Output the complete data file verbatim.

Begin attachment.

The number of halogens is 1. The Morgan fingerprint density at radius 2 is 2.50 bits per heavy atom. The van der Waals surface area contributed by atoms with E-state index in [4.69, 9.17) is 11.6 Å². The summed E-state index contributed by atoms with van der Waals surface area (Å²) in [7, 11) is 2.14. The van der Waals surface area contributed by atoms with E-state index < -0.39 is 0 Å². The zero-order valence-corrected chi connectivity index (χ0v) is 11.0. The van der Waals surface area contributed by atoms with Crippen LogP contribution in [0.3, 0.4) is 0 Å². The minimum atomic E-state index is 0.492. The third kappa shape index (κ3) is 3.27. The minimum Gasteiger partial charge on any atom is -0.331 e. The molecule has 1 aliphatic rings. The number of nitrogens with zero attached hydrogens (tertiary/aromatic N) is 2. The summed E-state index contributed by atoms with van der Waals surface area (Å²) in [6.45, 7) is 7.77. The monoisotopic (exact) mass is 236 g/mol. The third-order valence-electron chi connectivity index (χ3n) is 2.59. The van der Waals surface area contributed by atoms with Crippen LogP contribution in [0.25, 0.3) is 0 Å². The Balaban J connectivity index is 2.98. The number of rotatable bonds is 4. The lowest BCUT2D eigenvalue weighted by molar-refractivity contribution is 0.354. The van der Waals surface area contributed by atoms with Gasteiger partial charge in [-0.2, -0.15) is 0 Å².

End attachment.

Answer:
The number of halogens is 1. The Morgan fingerprint density at radius 2 is 2.50 bits per heavy atom. The van der Waals surface area contributed by atoms with E-state index in [4.69, 9.17) is 11.6 Å². The summed E-state index contributed by atoms with van der Waals surface area (Å²) in [7, 11) is 2.14. The van der Waals surface area contributed by atoms with E-state index < -0.39 is 0 Å². The zero-order valence-corrected chi connectivity index (χ0v) is 11.0. The van der Waals surface area contributed by atoms with Crippen LogP contribution in [0.3, 0.4) is 0 Å². The minimum atomic E-state index is 0.492. The third kappa shape index (κ3) is 3.27. The minimum Gasteiger partial charge on any atom is -0.331 e. The molecule has 1 aliphatic rings. The number of nitrogens with zero attached hydrogens (tertiary/aromatic N) is 2. The summed E-state index contributed by atoms with van der Waals surface area (Å²) in [6.45, 7) is 7.77. The monoisotopic (exact) mass is 236 g/mol. The third-order valence-electron chi connectivity index (χ3n) is 2.59. The van der Waals surface area contributed by atoms with Crippen LogP contribution in [0.25, 0.3) is 0 Å². The Balaban J connectivity index is 2.98. The number of rotatable bonds is 4. The lowest BCUT2D eigenvalue weighted by molar-refractivity contribution is 0.354. The van der Waals surface area contributed by atoms with Gasteiger partial charge in [-0.2, -0.15) is 0 Å².